Catalina Marulanda from the World Bank stressed the importance of community engagement in housing projects, and affirmed the need to recognize the social dimensions of housing developments, as they facilitate the development of neighborhoods and communities. Kirtee Shah from KSA Design Planning Services shared the Indian perspective, noting the urgency of housing efforts in the Indian context due to the country’s rapid urbanization. Finally, Hayder Ali from the International Union of Architects and a practicing architect from Sudan, shared that the Sudanese government uses land as a commodity, and noted that civil society in Sudan can learn much from the Latin American example. The event led to a rich discussion about the importance of consistent, integrated, and practical housing policy that recognizes that housing is fundamentally about people.


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Public Private Partnerships for More Inclusive Cities

by Judith Hermanson

In order for cities to develop in a more equitable and sustainable way, forming a shared vision among the residents and stakeholders is a key starting point. In that way, everyone can have a “place at the table” and bring their issues and priorities to the fore. As these are adjudicated and compromises are reached, the result is a common vision of what is “do-able” and likely to succeed based on the particularity of that city (its social, economic and physical attributes) and to what it aspires. Often a city will be inspired by the “power of its place” – its geographic location, for example, supporting the development of tourism in the case of its history or environment or its availability of natural resources supporting the investment of certain industries.

In almost all cases, the availability of public resources may be insufficient. But if the private sector is part of the conversation and private investment is incentivized, there is a real possibility of a “win-win-win” situation for all involved. IHC Global believes that as focus turns to how cities are going to achieve the SDG 11 goal of becoming inclusive, resilient, safe and sustainable, the issue of financial resources will increasingly come to the fore. We believe further public private partnerships (PPPs) should be a key element in maximizing those resources.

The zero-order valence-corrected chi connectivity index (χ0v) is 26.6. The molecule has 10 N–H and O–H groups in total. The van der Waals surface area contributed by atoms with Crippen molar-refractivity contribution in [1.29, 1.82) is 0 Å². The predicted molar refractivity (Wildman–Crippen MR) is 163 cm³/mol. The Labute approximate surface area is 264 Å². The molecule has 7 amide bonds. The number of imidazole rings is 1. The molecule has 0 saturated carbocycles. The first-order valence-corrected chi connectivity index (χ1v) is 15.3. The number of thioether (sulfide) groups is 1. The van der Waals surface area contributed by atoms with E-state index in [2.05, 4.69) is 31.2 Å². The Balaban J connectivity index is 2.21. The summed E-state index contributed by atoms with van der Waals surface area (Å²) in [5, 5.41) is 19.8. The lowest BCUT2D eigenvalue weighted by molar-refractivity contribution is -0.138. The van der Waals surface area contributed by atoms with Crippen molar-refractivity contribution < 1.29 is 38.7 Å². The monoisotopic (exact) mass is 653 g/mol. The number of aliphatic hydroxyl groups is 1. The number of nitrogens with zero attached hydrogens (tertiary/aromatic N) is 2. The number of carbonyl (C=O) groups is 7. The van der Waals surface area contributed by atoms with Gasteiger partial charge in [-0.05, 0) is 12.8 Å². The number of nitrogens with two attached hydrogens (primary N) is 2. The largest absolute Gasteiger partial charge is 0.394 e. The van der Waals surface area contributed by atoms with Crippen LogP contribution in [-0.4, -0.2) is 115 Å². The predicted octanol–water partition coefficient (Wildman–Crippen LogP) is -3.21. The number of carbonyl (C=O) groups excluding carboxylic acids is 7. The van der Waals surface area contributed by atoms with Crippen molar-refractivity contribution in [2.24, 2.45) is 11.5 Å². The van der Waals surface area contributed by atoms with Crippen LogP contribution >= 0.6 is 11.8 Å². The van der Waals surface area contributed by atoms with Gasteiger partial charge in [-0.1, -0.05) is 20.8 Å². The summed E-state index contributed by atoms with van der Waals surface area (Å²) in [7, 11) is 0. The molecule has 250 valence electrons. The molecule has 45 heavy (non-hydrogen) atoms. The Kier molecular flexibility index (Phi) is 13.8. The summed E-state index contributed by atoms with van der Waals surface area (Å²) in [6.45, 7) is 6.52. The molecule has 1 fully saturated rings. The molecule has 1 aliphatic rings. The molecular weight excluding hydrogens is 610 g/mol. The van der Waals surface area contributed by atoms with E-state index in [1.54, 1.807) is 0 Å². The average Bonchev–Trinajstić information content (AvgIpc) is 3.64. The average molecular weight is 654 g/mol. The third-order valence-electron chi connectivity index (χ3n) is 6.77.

There are many examples of successful PPPs, ranging from reclaiming waterfronts to new town development to affordable housing. There are also pitfalls in PPPs to be sure, and one of the easiest is surely insufficient inclusion and engagement of those who are going to be affected in shaping the vision and agreeing on any trade-offs. Criticisms that have been made of PPPs for sustainable communities and smart growth include excessive use eminent domain; “mixed use resulting in high end condos and low end jobs”; and the interface between major developments (e.g., transport hubs) and established communities.

However, none of these is inevitable. We have been inspired by many examples given in the recent articles in The Atlantic Monthly by James Fallows recounting his trip to small towns throughout the USA and the many different strategies that towns and cities are using to become more vibrant, economically sound and inclusive places. Particularly encouraging is the almost universal recognition of the need of greater inclusiveness for the city as a whole to prosper.

While circumstances among cities in the US vary widely and those among cities in other parts of the globe vary even more widely still, there is promise in finding examples and new ways in which all elements of a society can work together to achieve results that benefit them all. When trust is built, a shared vision achieved and leadership with integrity is present, then, we are indeed able to bring about fundamental positive change. This premise can apply equally to situations as diverse as the upgrading of informal settlements in low income countries to the revitalization of cities in high income countries that have lost their industrial anchors.

In the lead up to Habitat III, IHC Global believes that with this type of shared vision of a city based on trust and meaningful participation of those most affected, public-private partnerships, in their myriad forms, can be a key instrument used by cities to bring about local change for greater inclusiveness, resilience, safety and sustainability as envisioned under SDG 11, the Global Goal for cities.